While I agree with everything MB posted, I think the worst part of trying to grade and flip low priced cards is that even when you get a 10....no one is willing to buy it for any price. That puts all of the cost into the loss column. You will not make money dealing in low priced cards unless you can realize $40-50 on the few that hit and are desired. Trying to sell for $25 is a losing proposal.

    Six years later and the economics have gotten much worse at that price point with the increase in submission fees since then. I'm typically looking for minimum $10-15 on my misses or it's not worth submitting.

  • 76collector76collector Posts: 589 ✭✭✭

    @uxrelon74,

    Welcome to the boards. Sometimes it is best to abandon ship on an idea even after you have committed a little money to it. I've submitted maybe 1000 or so cards in my life time. Certainly not a big time dealer or grader. But I do have some decent experience. My opinion is that grading cards where only a 10 makes you a profit is a losing endeavor. Like mentioned above it is MUCH harder than it seems to land 10's, unless you are submitting ultra modern cards. Even then it's not a cake walk. Other than 1980 I don't think another set in the 80's is really profitable to submit commons. And even 1980 is questionable. If you have a very sharp eye and can pick out the smallest of imperfection, than you may be able to do this with 70's and earlier cards. The problem is you have to find the cards worthy of those grades. They don't exactly grow on trees. Best of luck to you on your quest. I hope it is a profitable one.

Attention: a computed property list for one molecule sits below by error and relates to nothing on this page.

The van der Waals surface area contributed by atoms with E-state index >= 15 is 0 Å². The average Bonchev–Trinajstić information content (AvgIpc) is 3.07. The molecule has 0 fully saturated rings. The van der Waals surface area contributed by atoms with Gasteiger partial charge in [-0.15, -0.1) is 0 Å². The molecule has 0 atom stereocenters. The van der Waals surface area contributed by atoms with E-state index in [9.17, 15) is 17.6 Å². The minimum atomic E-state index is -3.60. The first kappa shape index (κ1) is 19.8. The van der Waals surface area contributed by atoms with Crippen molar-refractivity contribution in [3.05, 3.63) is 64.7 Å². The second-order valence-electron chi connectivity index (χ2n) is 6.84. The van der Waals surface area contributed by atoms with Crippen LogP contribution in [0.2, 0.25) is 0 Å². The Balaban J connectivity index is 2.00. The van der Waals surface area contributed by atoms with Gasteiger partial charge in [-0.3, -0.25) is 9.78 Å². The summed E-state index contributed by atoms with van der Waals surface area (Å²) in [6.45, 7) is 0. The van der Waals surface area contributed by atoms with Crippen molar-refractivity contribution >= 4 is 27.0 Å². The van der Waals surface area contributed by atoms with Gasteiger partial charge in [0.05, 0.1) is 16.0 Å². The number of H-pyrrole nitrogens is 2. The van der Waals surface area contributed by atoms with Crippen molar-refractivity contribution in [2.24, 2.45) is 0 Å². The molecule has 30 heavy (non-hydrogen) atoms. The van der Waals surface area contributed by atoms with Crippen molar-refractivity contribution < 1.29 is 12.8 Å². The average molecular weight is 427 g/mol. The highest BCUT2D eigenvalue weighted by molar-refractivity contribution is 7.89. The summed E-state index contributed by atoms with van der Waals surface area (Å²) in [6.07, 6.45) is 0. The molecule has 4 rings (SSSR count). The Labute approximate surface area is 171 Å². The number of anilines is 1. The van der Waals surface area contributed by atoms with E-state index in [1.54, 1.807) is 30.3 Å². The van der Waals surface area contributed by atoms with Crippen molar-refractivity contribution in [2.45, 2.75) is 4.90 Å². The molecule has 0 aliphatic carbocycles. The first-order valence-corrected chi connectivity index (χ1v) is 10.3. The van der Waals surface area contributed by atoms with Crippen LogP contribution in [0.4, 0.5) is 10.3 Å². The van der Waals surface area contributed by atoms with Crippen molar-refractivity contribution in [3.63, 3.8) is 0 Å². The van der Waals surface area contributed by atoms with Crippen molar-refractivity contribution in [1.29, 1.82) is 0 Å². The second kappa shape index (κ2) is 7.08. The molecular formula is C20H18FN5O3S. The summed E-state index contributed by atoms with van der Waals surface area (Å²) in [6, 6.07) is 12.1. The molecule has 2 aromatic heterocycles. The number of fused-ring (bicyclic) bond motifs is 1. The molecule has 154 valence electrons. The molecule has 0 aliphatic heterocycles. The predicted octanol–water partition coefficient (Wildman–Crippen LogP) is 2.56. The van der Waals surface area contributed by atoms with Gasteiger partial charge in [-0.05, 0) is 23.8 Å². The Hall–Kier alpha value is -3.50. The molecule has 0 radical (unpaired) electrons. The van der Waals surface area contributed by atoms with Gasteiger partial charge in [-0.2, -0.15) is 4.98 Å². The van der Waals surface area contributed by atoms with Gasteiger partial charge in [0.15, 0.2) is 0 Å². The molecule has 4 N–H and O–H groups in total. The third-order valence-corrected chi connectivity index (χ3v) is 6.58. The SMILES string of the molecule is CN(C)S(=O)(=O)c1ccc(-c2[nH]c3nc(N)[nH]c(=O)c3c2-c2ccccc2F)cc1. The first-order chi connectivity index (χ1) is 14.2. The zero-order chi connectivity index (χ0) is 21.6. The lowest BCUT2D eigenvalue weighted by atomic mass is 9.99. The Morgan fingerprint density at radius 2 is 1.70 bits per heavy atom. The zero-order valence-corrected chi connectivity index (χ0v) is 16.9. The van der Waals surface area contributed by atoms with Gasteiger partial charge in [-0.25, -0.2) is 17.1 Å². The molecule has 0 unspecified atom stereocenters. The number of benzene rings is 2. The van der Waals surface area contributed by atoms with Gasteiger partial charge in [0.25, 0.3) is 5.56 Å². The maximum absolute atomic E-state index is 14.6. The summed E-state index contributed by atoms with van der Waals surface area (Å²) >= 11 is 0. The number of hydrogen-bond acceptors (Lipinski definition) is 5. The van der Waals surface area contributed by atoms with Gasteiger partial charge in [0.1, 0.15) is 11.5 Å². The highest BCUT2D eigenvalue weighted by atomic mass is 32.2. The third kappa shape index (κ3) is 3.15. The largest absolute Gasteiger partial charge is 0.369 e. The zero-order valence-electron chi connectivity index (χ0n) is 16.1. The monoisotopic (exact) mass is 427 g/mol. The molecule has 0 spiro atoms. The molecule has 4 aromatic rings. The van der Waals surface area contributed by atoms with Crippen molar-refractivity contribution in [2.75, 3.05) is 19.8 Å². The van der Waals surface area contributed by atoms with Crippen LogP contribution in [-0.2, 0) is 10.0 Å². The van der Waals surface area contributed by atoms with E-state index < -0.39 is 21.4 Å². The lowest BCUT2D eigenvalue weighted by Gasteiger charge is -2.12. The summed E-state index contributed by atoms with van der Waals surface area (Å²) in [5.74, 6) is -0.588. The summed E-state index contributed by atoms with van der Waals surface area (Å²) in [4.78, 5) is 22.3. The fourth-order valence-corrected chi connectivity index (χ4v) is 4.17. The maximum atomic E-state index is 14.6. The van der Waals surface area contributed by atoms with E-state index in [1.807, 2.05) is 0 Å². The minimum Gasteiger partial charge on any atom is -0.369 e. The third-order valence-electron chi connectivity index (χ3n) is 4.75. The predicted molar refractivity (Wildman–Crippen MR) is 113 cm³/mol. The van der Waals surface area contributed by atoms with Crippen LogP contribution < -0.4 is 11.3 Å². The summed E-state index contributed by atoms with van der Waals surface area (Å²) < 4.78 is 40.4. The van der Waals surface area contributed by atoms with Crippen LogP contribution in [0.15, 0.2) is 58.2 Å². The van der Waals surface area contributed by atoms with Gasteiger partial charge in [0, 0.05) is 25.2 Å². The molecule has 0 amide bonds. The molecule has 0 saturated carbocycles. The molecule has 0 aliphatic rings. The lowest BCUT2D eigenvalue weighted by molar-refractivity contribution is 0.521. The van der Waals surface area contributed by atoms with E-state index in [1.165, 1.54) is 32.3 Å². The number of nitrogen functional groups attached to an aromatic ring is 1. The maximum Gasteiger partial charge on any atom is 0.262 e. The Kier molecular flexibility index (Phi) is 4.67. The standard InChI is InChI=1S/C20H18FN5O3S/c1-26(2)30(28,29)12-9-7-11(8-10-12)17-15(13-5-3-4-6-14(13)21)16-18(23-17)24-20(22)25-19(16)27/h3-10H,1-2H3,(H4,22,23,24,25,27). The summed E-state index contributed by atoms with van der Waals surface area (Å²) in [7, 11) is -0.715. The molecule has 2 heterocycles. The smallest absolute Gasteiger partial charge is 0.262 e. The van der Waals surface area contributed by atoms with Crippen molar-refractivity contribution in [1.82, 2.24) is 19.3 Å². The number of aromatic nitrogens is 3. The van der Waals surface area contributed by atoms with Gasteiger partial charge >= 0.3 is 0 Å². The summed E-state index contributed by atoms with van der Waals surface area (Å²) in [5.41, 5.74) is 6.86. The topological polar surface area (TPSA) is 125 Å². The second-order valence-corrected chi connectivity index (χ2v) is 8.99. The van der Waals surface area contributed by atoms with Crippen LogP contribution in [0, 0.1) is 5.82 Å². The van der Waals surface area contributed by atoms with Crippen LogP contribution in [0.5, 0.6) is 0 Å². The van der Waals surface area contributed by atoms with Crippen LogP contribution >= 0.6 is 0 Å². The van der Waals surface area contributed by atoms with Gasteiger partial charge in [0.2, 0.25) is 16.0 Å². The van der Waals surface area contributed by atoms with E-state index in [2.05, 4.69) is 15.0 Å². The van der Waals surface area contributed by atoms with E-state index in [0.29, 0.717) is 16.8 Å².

Jeff

    I cannot hit curveball. Straightball I hit it very much. Curveball, bats are afraid.
    Collecting:
    post world war II HOF rookie
    76 topps NM/MNT+
    68 topps ex
    54 topps vg
    successful deals with Keevan, Grote15, 1954, mbogoman
  • nam812nam812 Posts: 9,764 ✭✭✭✭

    @76collector said:
    @uxrelon74,

    Welcome to the boards.......

    He may not get your welcome since he hasn't logged in for over 6 years. B)



  • 76collector76collector Posts: 589 ✭✭✭

    @nam812,

    I need to start looking at the dates on these posts, lol !!!

    Jeff

    I cannot hit curveball. Straightball I hit it very much. Curveball, bats are afraid.
    Collecting:
    post world war II HOF rookie
    76 topps NM/MNT+
    68 topps ex
    54 topps vg
    successful deals with Keevan, Grote15, 1954, mbogoman
  • blurryfaceblurryface Posts: 1,211 ✭✭✭✭
    edited November 19, 2020 8:07AM

    this was a great read this am! the main course was just a discussion of economics on actually subbing an ‘89 george bell card. garnished w sides of earl hershieser and bricks famous welcome slogan. even got a free dessert when realizing that this was a 6 year thread that was bumped. I, too failed to even notice the dates until the end. good stuff, good stuff.

    BEEP, BEEP!